Okay it’s time to ponder another edition of what do you think? Maxine was diagnosed 10 years ago with diabetes she checks her glucose levels each day and she’s never suffered from a diabetic blackout. One evening in her car Maxine begins to pass a slower moving vehicle and she crosses into the oncoming lane. She’s unable to get back into the proper lane and she crashes into the oncoming car unfortunately killing the other driver. Maxine claims she suffered a blackout she can’t recall the collision at all and the evidence is that at the scene of the accident EMTs administered glucose to Maxine. So tell me what you think. Should Maxine be liable for the other drivers death or is her conduct excused because she suffered a sudden emergency? What type of conduct do you think it should take to give rise to a sudden emergency? Let me hear what you’ve got to say.
Contracts for auto insurance place certain obligations on both the insurance company and the insured driver. For example, the insurance company is generally required to defend an insured driver in court if that driver is sued due to a “covered” motor vehicle accident. Depending on the details of the crash, however, an insurance company may ultimately decide that the insured driver’s actions are not covered under the policy.
Just after an accident occurs, facts can be fuzzy. It can take the police some time to determine what they think happened. Often, even a driver involved in an accident may not be aware of all the facts that caused or contributed to the accident and to his or her injuries.
Similarly, when a claim is first submitted to a driver’s insurance company, the company does not know very much about what happened. To clear things up, it will assign an investigator to obtain relevant evidence — such as the police report, witness statements, medical records, and photographs — and then determine how to handle the case.
It is important to remember that the insurance company is not interested in anything other than finding a way NOT TO PAY. If they can back out of their obligation under the policy to cover a loss, then they will, because it saves them money, even if it hangs you out to dry. By denying the circumstances of coverage, or by claiming that you misrepresented some face when you applied for the policy, they can try to weasel out of their obligation to cover you if you are the person at fault, or avoid paying you if you are the claimant.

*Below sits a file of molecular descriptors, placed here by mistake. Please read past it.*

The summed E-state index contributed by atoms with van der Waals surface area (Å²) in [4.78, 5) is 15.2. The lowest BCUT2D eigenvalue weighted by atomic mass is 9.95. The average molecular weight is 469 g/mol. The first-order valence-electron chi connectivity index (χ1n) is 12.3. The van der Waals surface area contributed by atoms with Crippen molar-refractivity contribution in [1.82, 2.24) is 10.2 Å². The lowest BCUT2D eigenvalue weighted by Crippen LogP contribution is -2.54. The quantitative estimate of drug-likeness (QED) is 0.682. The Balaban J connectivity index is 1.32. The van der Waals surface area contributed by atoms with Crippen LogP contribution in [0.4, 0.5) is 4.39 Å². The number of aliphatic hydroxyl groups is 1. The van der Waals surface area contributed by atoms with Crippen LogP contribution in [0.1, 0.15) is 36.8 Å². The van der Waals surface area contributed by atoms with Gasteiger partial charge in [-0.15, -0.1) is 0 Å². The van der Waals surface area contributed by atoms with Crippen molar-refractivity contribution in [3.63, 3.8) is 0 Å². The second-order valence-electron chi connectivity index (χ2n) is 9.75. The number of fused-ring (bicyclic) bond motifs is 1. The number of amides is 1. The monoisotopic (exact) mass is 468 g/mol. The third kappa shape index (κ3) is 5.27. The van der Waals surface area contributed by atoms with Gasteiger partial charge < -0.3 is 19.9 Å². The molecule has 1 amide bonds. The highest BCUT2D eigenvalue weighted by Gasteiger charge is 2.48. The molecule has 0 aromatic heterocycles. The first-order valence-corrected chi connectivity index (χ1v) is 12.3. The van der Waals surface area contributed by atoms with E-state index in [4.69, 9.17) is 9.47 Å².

Your insurance company only has to meet certain obligations in its contract with you — such as defending you in a lawsuit — if the accident is “covered” by your policy. Insurance companies sometimes cannot immediately tell whether an accident is covered. When that happens, the insurance company sends its insured driver a “reservation of rights” letter. This means that although the insurance company is going to investigate the accident — or possibly even provide a legal defense in a lawsuit — it may later decide that the accident is not “covered” under your policy and stop defending you at that time. A reservation of rights letter, however IS NOT a denial letter. Rather it is a letter that says that, for the time being, they are going to continue to investigate and defend the claim for your, pending the outcome.
Because a reservation of rights letter puts the insured driver on notice that the company may LATER deny coverage, it is usually a good idea to see an experienced injury lawyer if you receive one of these letters.
At the Sandler Law Group, we believe in preventing or avoiding accidents whenever possible. Unfortunately, even when precautions are taken, accidents occur. If you or a loved one was injured in an accident, ASK ABOUT IT! Call the Sandler Law Group—toll free 800-9-THE-LAW or (757) 627-8900—to schedule an initial FREE consultation. You may also contact us online at www.sandlerlaw.net or by email at GSandler@Sandlerlaw.net.